1 Apr 2015

Thai junta to outlaw gay people from becoming Buddhist monks


Bill states that monks who are “sexually deviant” can be imprisoned for up to one month if they cause “harm and disgrace” to Buddhism.

The military junta ruling Buddhist-majority Thailand has approved a bill to ban gay people from becoming monks and to penalize them with jail terms. 

Article 40 under Section 8 of the bill on penalties stipulates that monks who perform, knowingly or unwittingly, an ordination ceremony for persons with “deviant sexual behaviour” can be punished with a prison term of no more than one month.

Article 41 states that monks who are “sexually deviant” can be imprisoned for up to one month if they cause “harm and disgrace” to Buddhism.

The bill is part of a proposed law to jail people who propagate an incorrect version of Theravada Buddhism, the most prominent Buddhist sect followed by majority Thais.

It will allow the Sangha Supreme Council (the governing body of Thai Buddhist clergy) and the government to punish anyone deemed to threaten a narrowly defined version of Buddhism promoted by the authorities, prachatai.com reported.

The bill propagated since 2006 was until now rejected under previous military and civilian governments. It had been recommended that the bill merely be included in monastic rules and not applied to the general public.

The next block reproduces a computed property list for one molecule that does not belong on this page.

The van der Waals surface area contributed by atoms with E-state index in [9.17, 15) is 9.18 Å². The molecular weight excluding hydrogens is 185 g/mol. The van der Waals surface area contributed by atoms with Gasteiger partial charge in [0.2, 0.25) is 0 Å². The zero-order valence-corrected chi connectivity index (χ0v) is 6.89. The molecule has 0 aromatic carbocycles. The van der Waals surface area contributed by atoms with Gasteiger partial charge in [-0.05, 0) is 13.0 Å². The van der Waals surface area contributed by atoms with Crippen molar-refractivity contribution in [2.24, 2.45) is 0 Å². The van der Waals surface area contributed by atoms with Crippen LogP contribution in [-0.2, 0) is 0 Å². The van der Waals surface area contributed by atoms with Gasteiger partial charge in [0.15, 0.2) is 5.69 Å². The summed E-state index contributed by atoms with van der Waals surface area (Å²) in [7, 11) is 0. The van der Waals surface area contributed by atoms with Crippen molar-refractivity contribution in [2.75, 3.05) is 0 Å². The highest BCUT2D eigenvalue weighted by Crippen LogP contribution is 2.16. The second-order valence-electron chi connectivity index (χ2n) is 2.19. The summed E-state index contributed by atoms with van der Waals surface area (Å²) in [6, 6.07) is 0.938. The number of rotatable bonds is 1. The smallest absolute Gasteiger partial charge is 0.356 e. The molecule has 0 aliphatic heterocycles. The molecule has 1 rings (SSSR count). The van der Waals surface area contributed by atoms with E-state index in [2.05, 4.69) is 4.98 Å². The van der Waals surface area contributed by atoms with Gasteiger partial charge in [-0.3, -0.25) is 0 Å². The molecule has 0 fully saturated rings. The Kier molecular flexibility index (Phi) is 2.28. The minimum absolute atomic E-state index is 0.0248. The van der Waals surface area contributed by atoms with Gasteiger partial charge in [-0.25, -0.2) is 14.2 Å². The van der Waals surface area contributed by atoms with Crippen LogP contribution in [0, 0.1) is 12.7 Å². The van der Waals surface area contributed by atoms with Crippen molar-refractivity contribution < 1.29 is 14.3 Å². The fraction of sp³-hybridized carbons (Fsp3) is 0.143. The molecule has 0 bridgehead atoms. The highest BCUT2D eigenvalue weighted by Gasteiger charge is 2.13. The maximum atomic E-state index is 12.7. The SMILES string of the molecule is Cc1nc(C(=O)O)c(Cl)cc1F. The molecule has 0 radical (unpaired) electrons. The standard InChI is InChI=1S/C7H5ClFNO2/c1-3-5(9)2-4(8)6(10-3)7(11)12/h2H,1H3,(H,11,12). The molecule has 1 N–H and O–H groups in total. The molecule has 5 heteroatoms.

In August 2014, the ruling junta, which sees Buddhism as a part of the Thai identity, approved the bill and is now being prepared for submission to the National Legislative Assembly, reportsprachatai.com.

 “It seems as if people who took part in writing this bill hold prejudiced views against people with alternative sexes and genders,” Venerable Shine Waradhammo, an undergraduate student monk at the International College of Maha Chulalongkorn Rajavidyalaya, a Buddhist university in Bangkok, told prachatai.com.

 “In order to thrive, religion must always be adaptable to societies to allow people to understand its practices and teachings, including, making itself open for debate and discussion,” he said. 

In Thailand, where homosexuality is generally accepted, Buddhist monks remain silent about sexual orientation. Buddhist monastic rules only stipulate that monks must be celibate.

Buddhism is not the state religion even though more than 95 percent of Thailand’s 67 million people are Buddhists and Thailand has a strong Southeast Asian tradition that ties the legitimacy of the state to its protection and support for Buddhism. Buddhist institutions and clergy are guaranteed special benefits by the government.